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  • Journal Article Cicero JA, Dorgan JR, Janzen J, Garrett J, Runt J, Lin JS. Supramolecular morphology of two-step, melt-spun poly(lactic acid) fibers. Journal of Applied Polymer Science 2002;86(11):2828-2838. R826733 (Final)
    R826732 (Final)
  • Abstract: Wiley Online - Abstract
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  • Journal Article Cicero JA, Dorgan JR, Dec SF, Knauss DM. Phosphite stabilization effects on two-step melt-spun fibers of polylactide. Polymer Degradation and Stability 2002;78(1):95-105. R826733 (Final)
    R826732 (Final)
  • Full-text: Research Gate - Abstract & Full Text PDF
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  • Abstract: ScienceDIrect-Abstract
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  • Journal Article Dorgan JR, Williams JS, Lewis DN. Melt rheology of poly(lactic acid): entanglement and chain architecture effects. Journal of Rheology 1999;43(5):1141-1155. R826733 (2000)
    R826733 (Final)
    R826732 (Final)
  • Full-text: Research Gate - Abstract & Full Text PDF
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  • Abstract: AIP-Abstract
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  • Journal Article Dorgan JR, Lehermeier H, Mang M. Thermal and rheological properties of commercial-grade poly(lactic acid)s. Journal of Polymers and the Environment 2000;8(1):1-9. R826733 (2000)
    R826733 (Final)
    R826732 (Final)
  • Abstract: Springer-Abstract
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  • Journal Article Dorgan JR, Lehermeier HJ, Palade L-I, Cicero J. Polylactides: properties and prospects of an environmentally benign plastic from renewable resources. Macromolecular Symposia 2001;175(1):55-66. R826733 (Final)
    R826732 (Final)
  • Abstract: Wiley-Abstract
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  • Journal Article Dorgan JR, Janzen J, Knauss DM, Hait SB, Limoges BR, Hutchinson MH. Fundamental solution and single-chain properties of polylactides. Journal of Polymer Science Part B–Polymer Physics 2005;43(21):3100-3111. R826733 (Final)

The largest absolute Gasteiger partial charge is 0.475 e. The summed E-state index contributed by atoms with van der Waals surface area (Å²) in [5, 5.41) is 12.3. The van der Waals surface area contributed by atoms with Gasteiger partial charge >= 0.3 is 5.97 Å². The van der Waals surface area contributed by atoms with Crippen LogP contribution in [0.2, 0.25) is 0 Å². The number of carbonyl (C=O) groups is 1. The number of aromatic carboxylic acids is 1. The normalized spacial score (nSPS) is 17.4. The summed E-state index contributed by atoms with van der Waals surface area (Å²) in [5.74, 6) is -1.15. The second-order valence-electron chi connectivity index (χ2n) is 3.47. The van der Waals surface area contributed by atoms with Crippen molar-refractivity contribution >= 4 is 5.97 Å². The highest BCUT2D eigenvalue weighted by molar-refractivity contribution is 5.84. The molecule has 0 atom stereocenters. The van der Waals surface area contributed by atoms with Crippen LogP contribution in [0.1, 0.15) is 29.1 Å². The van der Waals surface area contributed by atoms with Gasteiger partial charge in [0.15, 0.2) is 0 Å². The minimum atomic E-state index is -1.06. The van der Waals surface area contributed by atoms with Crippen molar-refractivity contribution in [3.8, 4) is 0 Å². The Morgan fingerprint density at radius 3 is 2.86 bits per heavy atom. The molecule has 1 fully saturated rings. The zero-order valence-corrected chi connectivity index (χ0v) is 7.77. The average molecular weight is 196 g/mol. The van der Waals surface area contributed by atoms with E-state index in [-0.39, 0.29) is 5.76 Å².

R826732 (Final)
  • Abstract: Wiley-Abstract
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  • Journal Article Lehermeier HJ, Dorgan JR, Way JD. Gas permeation properties of poly(lactic acid). Journal of Membrane Science 2001;190(2):243-251. R826733 (Final)
    R826732 (Final)
  • Full-text: ScienceDirect-Full Text HTML
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  • Abstract: ScienceDIrect-Abstract
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  • Other: ScienceDirect-Full Text PDF
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  • Journal Article Mierzwa M, Floudas G, Dorgan J, Knauss D, Wegner J. Local and global dynamics of polylactides: a dielectric spectroscopy study. Journal of Non-Crystalline Solids 2002;307-310:296-303. R826733 (Final)
    R826732 (Final)
  • Abstract: ScienceDirect-Abstract
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  • Supplemental Keywords:

    green chemistry, renewable resources, global warming, plastics, solid waste, renewable, sustainable development, alternatives, clean technologies, innovative technologies, waste reduction, waste minimization, environmentally conscious manufacturing, biomass, pollution prevention, life-cycle analysis., RFA, Scientific Discipline, Sustainable Industry/Business, Chemical Engineering, cleaner production/pollution prevention, Environmental Chemistry, Sustainable Environment, Technology for Sustainable Environment, Environmental Engineering, life cycle analysis, hydrolysis, environmentally benign packaging, toxic monomeric components, cleaner production, sustainable development, waste minimization, waste reduction, environmentally conscious manufacturing, biodegradable materials, innovative technology, life cycle assessment, pollution prevention, polymeric packaging, polymer design

    Relevant Websites:

    http://www.cdpoly.com Exit

    Progress and Final Reports:
    Original Abstract
    2000 Progress Report

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    The perspectives, information and conclusions conveyed in research project abstracts, progress reports, final reports, journal abstracts and journal publications convey the viewpoints of the principal investigator and may not represent the views and policies of ORD and EPA. Conclusions drawn by the principal investigators have not been reviewed by the Agency.